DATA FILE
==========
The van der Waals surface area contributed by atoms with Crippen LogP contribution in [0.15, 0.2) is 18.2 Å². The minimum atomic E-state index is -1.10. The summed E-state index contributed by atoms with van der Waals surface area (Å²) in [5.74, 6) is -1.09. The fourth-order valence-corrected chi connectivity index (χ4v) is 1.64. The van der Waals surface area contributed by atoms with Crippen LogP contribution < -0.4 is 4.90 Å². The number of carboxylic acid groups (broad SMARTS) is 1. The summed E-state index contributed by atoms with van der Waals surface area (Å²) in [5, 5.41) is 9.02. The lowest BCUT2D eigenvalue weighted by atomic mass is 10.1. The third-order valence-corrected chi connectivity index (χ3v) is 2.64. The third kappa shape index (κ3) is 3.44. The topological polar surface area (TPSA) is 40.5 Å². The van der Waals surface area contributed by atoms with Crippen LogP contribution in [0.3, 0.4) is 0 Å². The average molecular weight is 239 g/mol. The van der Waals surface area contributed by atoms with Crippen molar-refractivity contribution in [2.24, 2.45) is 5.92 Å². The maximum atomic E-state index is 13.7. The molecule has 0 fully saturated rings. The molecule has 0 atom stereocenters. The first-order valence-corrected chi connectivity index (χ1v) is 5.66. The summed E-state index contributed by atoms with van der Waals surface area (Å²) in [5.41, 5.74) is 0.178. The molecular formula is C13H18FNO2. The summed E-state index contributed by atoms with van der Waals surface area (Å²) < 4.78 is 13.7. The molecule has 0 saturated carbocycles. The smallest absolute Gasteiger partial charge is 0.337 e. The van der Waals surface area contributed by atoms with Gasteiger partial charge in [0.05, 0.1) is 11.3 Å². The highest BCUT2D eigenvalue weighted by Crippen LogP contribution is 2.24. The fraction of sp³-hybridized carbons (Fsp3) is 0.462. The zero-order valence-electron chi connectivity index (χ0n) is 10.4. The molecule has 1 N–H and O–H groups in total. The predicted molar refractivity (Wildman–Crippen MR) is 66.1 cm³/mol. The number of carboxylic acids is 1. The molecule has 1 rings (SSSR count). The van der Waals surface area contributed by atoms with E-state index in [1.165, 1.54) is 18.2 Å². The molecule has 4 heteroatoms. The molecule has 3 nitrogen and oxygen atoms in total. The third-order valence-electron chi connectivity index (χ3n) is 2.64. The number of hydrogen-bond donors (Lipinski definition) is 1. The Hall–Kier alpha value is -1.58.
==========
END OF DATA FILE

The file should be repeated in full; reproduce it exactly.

The van der Waals surface area contributed by atoms with Crippen LogP contribution in [0.15, 0.2) is 18.2 Å². The minimum atomic E-state index is -1.10. The summed E-state index contributed by atoms with van der Waals surface area (Å²) in [5.74, 6) is -1.09. The fourth-order valence-corrected chi connectivity index (χ4v) is 1.64. The van der Waals surface area contributed by atoms with Crippen LogP contribution < -0.4 is 4.90 Å². The number of carboxylic acid groups (broad SMARTS) is 1. The summed E-state index contributed by atoms with van der Waals surface area (Å²) in [5, 5.41) is 9.02. The lowest BCUT2D eigenvalue weighted by atomic mass is 10.1. The third-order valence-corrected chi connectivity index (χ3v) is 2.64. The third kappa shape index (κ3) is 3.44. The topological polar surface area (TPSA) is 40.5 Å². The van der Waals surface area contributed by atoms with Crippen LogP contribution in [0.3, 0.4) is 0 Å². The average molecular weight is 239 g/mol. The van der Waals surface area contributed by atoms with Crippen molar-refractivity contribution in [2.24, 2.45) is 5.92 Å². The maximum atomic E-state index is 13.7. The molecule has 0 fully saturated rings. The molecule has 0 atom stereocenters. The first-order valence-corrected chi connectivity index (χ1v) is 5.66. The summed E-state index contributed by atoms with van der Waals surface area (Å²) in [5.41, 5.74) is 0.178. The molecular formula is C13H18FNO2. The summed E-state index contributed by atoms with van der Waals surface area (Å²) < 4.78 is 13.7. The molecule has 0 saturated carbocycles. The smallest absolute Gasteiger partial charge is 0.337 e. The van der Waals surface area contributed by atoms with Gasteiger partial charge in [0.05, 0.1) is 11.3 Å². The highest BCUT2D eigenvalue weighted by Crippen LogP contribution is 2.24. The fraction of sp³-hybridized carbons (Fsp3) is 0.462. The zero-order valence-electron chi connectivity index (χ0n) is 10.4. The molecule has 1 N–H and O–H groups in total. The predicted molar refractivity (Wildman–Crippen MR) is 66.1 cm³/mol. The number of carboxylic acids is 1. The molecule has 1 rings (SSSR count). The van der Waals surface area contributed by atoms with E-state index in [1.165, 1.54) is 18.2 Å². The molecule has 4 heteroatoms. The molecule has 3 nitrogen and oxygen atoms in total. The third-order valence-electron chi connectivity index (χ3n) is 2.64. The number of hydrogen-bond donors (Lipinski definition) is 1. The Hall–Kier alpha value is -1.58.